Humpback whale in Costa Rica's Golfo Dulce (Credit: CEIC)
Humpback whale in Costa Rica’s Golfo Dulce (Credit: CEIC)

Imagine navigating the calm waters of a tropical fjord enveloped by rainforest—with no one else in sight, exotic birds gliding above‚and suddenly you’re surrounded by dolphins. Hundreds of them. Jumping, doing flips and loving their pristine habitat. You follow them as they travel for miles, feasting and caring for their young, and then you hear the mating call of the humpback whale. A short distance away, you see two migrating males heading towards the female whales that visit the shallow waters to breed. This is Golfo Dulce, an exotic inner sea in south Pacific Costa Rica, teeming with wildlife.

Whale tale (Credit: CEIC)
Whale tale (Credit: CEIC)

Golfo Dulce is one of only three tropical fjords in the world—its long, narrow inlet surrounded by the rugged wilderness of Osa Peninsula—and it offers an ideal getaway for nature-lovers. It’s where I ventured when I signed up for an Earthwatch expedition to survey the endangered dolphins and whales that call this haven home. Earthwatch is an international charity supporting scientific research to protect our natural resources. On its numerous research trips, which are open to all who are interested, participants contribute alongside top scientists and locals working on the front lines of conservation.

Below, I’ve outlined a bit on amazing experience that awaits when you book a trip to help safeguard the marine life of Golfo Dulce with Earthwatch. Your assistance could very well make this paradise a protected area!  

Earthwatch boat crew (Credit: CEIC)
Earthwatch boat crew (Credit: CEIC)

What to expect
Earthwatch’s “Safeguarding Whales and Dolphins journey works closely with the CEIC (Centro de Investigación de Cetáceos) on the Osa Peninsula, which holds 2.5% of our planet’s biodiversity. Scientist Lenin Oviedo and research student David Herra Miranda work closely with ten participants, from all walks of life and age groups, on each voyage. Every morning, the group is divided into two; while one group goes out on the boat to collect data and take pictures of the cetaceans (whales and dolphins), the other stays behind to photo-identify the animals by markings on their fins and flukes (tail).

Dolphin jumping (Credit: CEIC)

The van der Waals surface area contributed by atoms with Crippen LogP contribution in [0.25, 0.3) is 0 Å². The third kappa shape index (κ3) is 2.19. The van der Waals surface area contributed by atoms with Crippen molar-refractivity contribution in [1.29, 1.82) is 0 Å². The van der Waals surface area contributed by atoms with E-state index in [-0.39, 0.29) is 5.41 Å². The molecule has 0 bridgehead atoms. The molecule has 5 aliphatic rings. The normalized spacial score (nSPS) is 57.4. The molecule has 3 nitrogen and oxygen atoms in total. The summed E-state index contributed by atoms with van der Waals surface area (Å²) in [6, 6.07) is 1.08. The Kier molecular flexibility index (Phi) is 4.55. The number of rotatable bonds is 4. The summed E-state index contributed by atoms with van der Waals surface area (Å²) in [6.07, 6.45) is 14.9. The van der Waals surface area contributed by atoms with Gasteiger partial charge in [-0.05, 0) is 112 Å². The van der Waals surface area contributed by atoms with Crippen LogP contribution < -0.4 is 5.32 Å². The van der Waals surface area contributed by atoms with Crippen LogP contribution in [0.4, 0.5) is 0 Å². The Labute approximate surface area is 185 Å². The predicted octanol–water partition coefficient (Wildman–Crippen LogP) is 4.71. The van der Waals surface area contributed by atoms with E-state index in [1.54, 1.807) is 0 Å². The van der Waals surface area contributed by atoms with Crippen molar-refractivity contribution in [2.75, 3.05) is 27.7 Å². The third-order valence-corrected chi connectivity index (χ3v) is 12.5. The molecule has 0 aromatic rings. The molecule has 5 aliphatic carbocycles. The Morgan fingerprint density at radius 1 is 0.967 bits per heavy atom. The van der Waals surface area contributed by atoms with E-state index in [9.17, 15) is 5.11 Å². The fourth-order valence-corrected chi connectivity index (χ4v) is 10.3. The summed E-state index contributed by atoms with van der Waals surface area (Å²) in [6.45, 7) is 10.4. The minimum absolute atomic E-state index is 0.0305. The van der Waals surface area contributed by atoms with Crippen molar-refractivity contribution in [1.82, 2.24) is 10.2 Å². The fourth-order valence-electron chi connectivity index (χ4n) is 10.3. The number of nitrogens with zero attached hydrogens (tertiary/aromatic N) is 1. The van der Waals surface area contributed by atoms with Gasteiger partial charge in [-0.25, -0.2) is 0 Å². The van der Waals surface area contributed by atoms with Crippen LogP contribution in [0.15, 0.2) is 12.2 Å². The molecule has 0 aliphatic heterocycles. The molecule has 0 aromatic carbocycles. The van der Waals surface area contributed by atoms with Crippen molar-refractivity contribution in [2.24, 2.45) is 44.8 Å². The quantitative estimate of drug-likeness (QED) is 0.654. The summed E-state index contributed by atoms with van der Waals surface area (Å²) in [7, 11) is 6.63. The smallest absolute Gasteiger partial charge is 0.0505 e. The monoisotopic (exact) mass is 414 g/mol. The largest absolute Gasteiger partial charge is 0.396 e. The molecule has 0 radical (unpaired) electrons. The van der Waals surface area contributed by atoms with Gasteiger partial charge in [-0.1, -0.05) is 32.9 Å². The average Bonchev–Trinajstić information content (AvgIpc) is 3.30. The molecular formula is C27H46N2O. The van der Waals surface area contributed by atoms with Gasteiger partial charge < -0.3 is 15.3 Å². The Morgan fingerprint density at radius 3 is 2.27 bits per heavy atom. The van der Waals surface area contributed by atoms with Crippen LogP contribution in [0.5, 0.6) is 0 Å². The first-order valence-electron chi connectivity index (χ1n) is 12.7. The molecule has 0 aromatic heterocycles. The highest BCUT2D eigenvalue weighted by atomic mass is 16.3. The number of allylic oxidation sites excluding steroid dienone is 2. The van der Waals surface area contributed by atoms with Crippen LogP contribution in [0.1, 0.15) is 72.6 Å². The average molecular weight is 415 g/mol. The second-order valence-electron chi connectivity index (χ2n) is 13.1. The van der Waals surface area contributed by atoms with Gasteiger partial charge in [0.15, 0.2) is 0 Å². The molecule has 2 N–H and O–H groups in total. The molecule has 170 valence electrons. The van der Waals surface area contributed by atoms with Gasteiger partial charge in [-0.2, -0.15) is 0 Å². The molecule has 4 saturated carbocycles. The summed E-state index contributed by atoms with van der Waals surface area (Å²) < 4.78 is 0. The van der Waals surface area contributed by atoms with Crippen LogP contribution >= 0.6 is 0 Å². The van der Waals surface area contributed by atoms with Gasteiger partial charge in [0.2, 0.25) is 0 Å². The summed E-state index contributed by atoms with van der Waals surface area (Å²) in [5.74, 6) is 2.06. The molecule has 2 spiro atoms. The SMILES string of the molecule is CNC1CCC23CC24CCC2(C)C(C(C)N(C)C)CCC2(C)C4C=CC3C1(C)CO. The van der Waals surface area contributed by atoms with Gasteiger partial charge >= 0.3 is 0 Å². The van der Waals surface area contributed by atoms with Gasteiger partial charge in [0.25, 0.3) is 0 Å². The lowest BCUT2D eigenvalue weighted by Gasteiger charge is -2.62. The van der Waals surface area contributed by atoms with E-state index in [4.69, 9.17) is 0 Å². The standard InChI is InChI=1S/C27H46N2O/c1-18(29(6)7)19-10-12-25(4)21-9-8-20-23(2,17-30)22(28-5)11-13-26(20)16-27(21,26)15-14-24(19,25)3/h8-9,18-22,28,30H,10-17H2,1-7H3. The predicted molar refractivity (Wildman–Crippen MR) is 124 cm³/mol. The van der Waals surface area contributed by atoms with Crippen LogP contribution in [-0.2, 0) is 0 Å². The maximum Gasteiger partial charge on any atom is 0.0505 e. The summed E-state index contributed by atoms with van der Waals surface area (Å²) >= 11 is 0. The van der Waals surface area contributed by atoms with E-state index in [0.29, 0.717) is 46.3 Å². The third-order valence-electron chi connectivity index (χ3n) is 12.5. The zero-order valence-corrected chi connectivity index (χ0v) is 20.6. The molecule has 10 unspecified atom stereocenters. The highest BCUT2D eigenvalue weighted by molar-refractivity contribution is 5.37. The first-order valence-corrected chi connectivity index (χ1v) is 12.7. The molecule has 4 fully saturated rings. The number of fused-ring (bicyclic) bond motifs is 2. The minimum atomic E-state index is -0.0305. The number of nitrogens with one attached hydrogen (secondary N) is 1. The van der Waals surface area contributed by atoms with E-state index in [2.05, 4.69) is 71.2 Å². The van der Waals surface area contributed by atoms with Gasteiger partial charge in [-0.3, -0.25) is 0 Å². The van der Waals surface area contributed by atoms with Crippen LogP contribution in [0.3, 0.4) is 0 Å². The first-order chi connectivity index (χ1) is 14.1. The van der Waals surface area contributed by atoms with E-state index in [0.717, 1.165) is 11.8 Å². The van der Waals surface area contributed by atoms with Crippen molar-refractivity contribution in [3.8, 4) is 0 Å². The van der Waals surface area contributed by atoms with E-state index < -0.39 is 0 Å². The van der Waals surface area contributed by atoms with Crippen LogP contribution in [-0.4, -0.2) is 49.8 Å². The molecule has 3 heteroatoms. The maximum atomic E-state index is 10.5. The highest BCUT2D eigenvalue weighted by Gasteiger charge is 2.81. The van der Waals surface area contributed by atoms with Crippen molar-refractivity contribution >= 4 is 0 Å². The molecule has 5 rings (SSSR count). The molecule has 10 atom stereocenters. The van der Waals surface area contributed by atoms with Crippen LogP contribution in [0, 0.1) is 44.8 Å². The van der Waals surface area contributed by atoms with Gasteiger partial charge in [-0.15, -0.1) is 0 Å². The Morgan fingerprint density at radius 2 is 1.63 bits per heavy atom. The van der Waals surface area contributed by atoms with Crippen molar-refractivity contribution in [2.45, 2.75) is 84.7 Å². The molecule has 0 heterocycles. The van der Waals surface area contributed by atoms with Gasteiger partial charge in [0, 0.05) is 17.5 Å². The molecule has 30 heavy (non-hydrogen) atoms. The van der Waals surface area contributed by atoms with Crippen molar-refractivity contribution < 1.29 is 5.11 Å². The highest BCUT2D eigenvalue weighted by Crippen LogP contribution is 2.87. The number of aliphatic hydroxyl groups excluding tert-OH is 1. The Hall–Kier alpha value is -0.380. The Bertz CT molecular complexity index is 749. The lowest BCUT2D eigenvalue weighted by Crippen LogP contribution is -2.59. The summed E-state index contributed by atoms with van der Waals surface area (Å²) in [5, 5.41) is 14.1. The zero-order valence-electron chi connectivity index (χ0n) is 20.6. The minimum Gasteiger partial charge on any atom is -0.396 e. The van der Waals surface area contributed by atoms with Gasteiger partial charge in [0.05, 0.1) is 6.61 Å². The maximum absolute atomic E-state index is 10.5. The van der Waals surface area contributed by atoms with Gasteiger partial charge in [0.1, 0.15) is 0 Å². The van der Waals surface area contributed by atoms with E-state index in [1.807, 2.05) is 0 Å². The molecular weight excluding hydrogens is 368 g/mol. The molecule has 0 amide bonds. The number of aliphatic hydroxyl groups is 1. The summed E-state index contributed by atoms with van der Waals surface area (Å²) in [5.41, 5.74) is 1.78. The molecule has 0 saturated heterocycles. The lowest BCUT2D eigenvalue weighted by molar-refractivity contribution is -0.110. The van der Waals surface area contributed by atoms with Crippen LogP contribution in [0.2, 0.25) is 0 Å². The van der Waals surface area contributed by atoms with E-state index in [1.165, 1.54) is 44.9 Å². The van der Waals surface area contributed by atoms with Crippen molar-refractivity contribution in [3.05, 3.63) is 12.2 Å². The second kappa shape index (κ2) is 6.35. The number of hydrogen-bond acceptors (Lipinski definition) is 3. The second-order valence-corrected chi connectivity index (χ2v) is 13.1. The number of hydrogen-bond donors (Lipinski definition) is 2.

Dolphin jumping (Credit: CEIC)

The nautical crew follows groups of dolphins and whales, takes notes on water temperature and animal behavior, and brings back valuable data to the scientists onboard the ship. Both the spotted and bottlenose dolphins are recognized by the markings on their fins; close-up pictures allow members to easily identify them and add to existing statistics to keep track of populations. Similarly, photos of the flukes help identify whales that migrate to the gulf to reproduce and raise their young.

Cameras and notepads are provided, but as a participant, you should be sure to bring plenty of sunscreen and reusable water bottles as you may spend up to four hours at sea. And time really flies when you’re witnessing nature at its best. Watching dolphins forage and seeing their playful babies is a true delight. On longer days, the whole group stops at a secluded beach for lunch and a swim.

Lenin lecturing (Credit: CEIC)
Lenin lecturing (Credit: CEIC)

How you’re helping
Since Golfo Dulce is a closed environment (compared to the open ocean), marine life there is extremely vulnerable to habitat disruption. In recent years, dolphins have been observed with white spots from a fungal skin infection called Lacaziosis-like disease (LLD). The same infection has claimed the lives of many dolphins in Florida. When spread to vital organs, the fungus is fatal. Warming waters have also contributed to a reduction in the cetacean population via unregulated fishing, contamination and boat traffic, resulting in the deaths of prey upon which dolphins rely.